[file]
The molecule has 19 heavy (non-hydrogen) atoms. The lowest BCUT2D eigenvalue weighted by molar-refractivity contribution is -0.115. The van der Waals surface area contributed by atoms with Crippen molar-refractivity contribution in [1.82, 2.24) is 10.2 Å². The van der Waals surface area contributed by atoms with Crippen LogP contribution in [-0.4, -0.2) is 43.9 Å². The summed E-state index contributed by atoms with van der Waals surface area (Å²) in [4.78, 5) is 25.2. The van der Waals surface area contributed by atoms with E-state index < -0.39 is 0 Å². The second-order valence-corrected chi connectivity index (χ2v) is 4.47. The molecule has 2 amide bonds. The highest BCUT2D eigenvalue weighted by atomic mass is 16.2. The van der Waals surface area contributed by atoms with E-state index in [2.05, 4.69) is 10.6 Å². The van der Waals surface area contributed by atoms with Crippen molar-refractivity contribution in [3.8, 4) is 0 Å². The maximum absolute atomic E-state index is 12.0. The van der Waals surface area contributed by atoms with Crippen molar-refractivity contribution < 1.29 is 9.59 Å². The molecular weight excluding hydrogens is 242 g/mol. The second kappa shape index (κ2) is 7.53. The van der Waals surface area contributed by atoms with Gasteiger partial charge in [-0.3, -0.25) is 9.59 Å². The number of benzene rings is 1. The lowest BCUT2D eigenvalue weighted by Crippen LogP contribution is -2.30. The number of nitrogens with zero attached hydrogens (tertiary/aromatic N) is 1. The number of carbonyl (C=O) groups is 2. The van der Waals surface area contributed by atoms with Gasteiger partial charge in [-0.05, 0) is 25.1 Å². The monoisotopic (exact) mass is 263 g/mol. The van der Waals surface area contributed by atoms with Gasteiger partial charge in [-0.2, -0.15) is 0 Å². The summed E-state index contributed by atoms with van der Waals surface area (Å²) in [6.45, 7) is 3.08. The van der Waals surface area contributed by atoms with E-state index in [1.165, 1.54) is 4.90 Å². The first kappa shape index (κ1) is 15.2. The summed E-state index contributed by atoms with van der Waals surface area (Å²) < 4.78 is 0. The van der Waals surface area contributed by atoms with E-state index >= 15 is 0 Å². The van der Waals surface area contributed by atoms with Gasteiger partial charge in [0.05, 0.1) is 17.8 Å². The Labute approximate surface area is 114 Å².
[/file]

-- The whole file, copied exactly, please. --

The molecule has 19 heavy (non-hydrogen) atoms. The lowest BCUT2D eigenvalue weighted by molar-refractivity contribution is -0.115. The van der Waals surface area contributed by atoms with Crippen molar-refractivity contribution in [1.82, 2.24) is 10.2 Å². The van der Waals surface area contributed by atoms with Crippen LogP contribution in [-0.4, -0.2) is 43.9 Å². The summed E-state index contributed by atoms with van der Waals surface area (Å²) in [4.78, 5) is 25.2. The van der Waals surface area contributed by atoms with E-state index < -0.39 is 0 Å². The second-order valence-corrected chi connectivity index (χ2v) is 4.47. The molecule has 2 amide bonds. The highest BCUT2D eigenvalue weighted by atomic mass is 16.2. The van der Waals surface area contributed by atoms with E-state index in [2.05, 4.69) is 10.6 Å². The van der Waals surface area contributed by atoms with Crippen molar-refractivity contribution in [3.8, 4) is 0 Å². The maximum absolute atomic E-state index is 12.0. The van der Waals surface area contributed by atoms with Crippen molar-refractivity contribution < 1.29 is 9.59 Å². The molecular weight excluding hydrogens is 242 g/mol. The second kappa shape index (κ2) is 7.53. The van der Waals surface area contributed by atoms with Gasteiger partial charge in [-0.3, -0.25) is 9.59 Å². The number of benzene rings is 1. The lowest BCUT2D eigenvalue weighted by Crippen LogP contribution is -2.30. The number of nitrogens with zero attached hydrogens (tertiary/aromatic N) is 1. The number of carbonyl (C=O) groups is 2. The van der Waals surface area contributed by atoms with Gasteiger partial charge in [-0.05, 0) is 25.1 Å². The monoisotopic (exact) mass is 263 g/mol. The van der Waals surface area contributed by atoms with Gasteiger partial charge in [-0.2, -0.15) is 0 Å². The summed E-state index contributed by atoms with van der Waals surface area (Å²) in [6.45, 7) is 3.08. The van der Waals surface area contributed by atoms with E-state index in [1.165, 1.54) is 4.90 Å². The first kappa shape index (κ1) is 15.2. The summed E-state index contributed by atoms with van der Waals surface area (Å²) < 4.78 is 0. The van der Waals surface area contributed by atoms with E-state index >= 15 is 0 Å². The van der Waals surface area contributed by atoms with Gasteiger partial charge in [0.05, 0.1) is 17.8 Å². The Labute approximate surface area is 114 Å².